There are five main steps to create a simple PyQT application, which are:
1. Importing the required Packages.
2. Creating QApplication object.
3. Adding the required Widgets.
4. Setting up the Signal-Slot connection for the Widgets.
5. Starting the event loop.
Of these, the first, second and fifth are mandatory for even a simple application devoid of any Widgets and events. The whys and wherefores of all these steps are as follows:
Importing the required Packages
Though this is the preliminary step in any application creation, in this case it merits a special mention. The reason is dependency. To create any PyQT application the qt library has to be imported thus:
from qt import *
Apart from this, one more library is required; that is:
The qt library is dependent on the sys library because the command line parameters are read by the QApplication for which the sys library is required. The command line can contain options such as “-style=platinum” to have the Mac OS 8.5 look and feel. The point to be kept in mind is that advanced functionality such as the canvas have been divided into separate modules, like qtcanvas for QCanvas.
Creating QApplication object
Next is the QApplication object. It handles the dispatching of events generated by the keyboard and the mouse to the various widgets. In essence it is the QApplication object that controls the GUI’s control flow and main settings. It contains the main event loop. It is in the main event loop that all events from the window system and other sources are processed and dispatched. The initialization, finalization and session management for an application are managed by the QApplication object. Whatever be the number of windows, there will only be one QApplication object. For example, to create a QApplication object named app the statement would be:
In the above code the command line parameters are passed to the QApplication by using sys.argv.
Adding the required Widgets
This step varies according to the requirements. It can be as simple as a single button with no window to an MDI style widget placement. Whatever the case may be, there are three things to be done while adding the widgets. The first thing is the creation of the object. The second thing is adding the widgets to the containers. Sometimes the widgets themselves can act as containers. Finally, the third task is to make the widget visible. Taking the simplest case, to add a simple button named button the code would be:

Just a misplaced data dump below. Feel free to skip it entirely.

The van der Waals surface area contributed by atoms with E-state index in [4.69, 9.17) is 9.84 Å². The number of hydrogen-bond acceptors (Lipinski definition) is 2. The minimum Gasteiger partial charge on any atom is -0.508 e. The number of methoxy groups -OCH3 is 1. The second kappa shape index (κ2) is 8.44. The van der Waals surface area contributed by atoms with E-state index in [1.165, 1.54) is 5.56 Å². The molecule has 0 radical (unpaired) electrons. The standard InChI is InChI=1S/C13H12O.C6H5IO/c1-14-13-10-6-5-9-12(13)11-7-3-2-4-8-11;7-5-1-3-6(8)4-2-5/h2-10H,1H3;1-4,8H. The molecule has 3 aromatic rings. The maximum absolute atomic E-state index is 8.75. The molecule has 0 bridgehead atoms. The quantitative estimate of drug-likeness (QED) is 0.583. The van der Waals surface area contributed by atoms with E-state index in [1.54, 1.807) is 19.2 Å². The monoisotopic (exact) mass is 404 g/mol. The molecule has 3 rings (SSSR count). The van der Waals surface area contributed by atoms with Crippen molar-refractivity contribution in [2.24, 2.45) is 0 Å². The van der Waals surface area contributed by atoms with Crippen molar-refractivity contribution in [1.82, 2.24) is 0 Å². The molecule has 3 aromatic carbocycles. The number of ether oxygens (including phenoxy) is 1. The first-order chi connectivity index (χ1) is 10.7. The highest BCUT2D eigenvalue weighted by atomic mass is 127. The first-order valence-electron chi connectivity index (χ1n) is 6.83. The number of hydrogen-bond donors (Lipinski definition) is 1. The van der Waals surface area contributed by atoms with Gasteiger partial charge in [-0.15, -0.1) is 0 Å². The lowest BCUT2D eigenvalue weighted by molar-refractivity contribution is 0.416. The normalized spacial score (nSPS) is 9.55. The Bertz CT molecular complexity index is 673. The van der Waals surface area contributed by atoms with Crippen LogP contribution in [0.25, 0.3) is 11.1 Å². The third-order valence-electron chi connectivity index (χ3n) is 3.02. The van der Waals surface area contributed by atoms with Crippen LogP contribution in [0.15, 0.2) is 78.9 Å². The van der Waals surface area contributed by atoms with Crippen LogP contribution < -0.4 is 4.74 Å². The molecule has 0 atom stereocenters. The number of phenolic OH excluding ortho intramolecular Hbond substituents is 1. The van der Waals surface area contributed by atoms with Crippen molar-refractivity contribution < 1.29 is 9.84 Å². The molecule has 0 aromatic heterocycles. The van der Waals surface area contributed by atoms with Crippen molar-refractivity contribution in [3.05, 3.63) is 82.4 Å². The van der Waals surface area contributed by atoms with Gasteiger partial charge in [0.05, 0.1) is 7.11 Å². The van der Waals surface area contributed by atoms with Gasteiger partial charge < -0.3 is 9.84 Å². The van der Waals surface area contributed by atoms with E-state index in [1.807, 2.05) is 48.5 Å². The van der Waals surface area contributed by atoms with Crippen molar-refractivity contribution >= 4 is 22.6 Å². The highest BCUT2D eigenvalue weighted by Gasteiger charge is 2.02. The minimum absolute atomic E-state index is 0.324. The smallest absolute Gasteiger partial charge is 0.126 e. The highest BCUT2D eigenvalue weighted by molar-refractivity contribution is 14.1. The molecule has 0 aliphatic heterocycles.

button=QPushButton("Hello World", None)
Here, the button has no parent. Hence "None" is passed as the second parameter. Then the button object is set as the main widget by calling setMainWidget() on QApplication object with the button object. This tells app that button is the main widget. Next line makes the widget visible.
Setting up the Signal-Slot connection for the widgets
Once the widgets are added, next step is setting up the Signal-Slot connections for the added widgets. This is done using the connect() method of QApplication. The connect() method takes four parameters: first the object that sends the signal; second the Signal that is being emitted by the object passed as the first parameter; third the object that would be receiving the signal; and the final parameter is the Slot in which the Signal would be received. To put it in code:
app.connect(button, SIGNAL("clicked()"), app,
Let's analyze this. The first parameter is the button object. Its "clicked" signal is being connected to the app’s quit Slot. In more general terms, when the button is clicked, the "clicked" Signal would be emitted and would be "sent" to the "quit" Slot, and the function defined for the Slot would be executed.
Setting up the event loop
Everything is set up. However, until the event loop is started, nothing will take place. As stated earlier, it is the event loop where the processing and dispatch of events takes place. To start the event loop, the exec_loop() of QApplication object is to be called. In code:
These steps are the common steps taken when creating a PyQT application. Also these steps detail how QT is mapped with PyQT. However, unless a real world application is shown, theory is just theory. In the next section, I will be developing an application in which a slider's movement will be translated into display of a text box. Though it is not a standard application, it will become a component in the future application that I will be developing as part of this series on PyQT.
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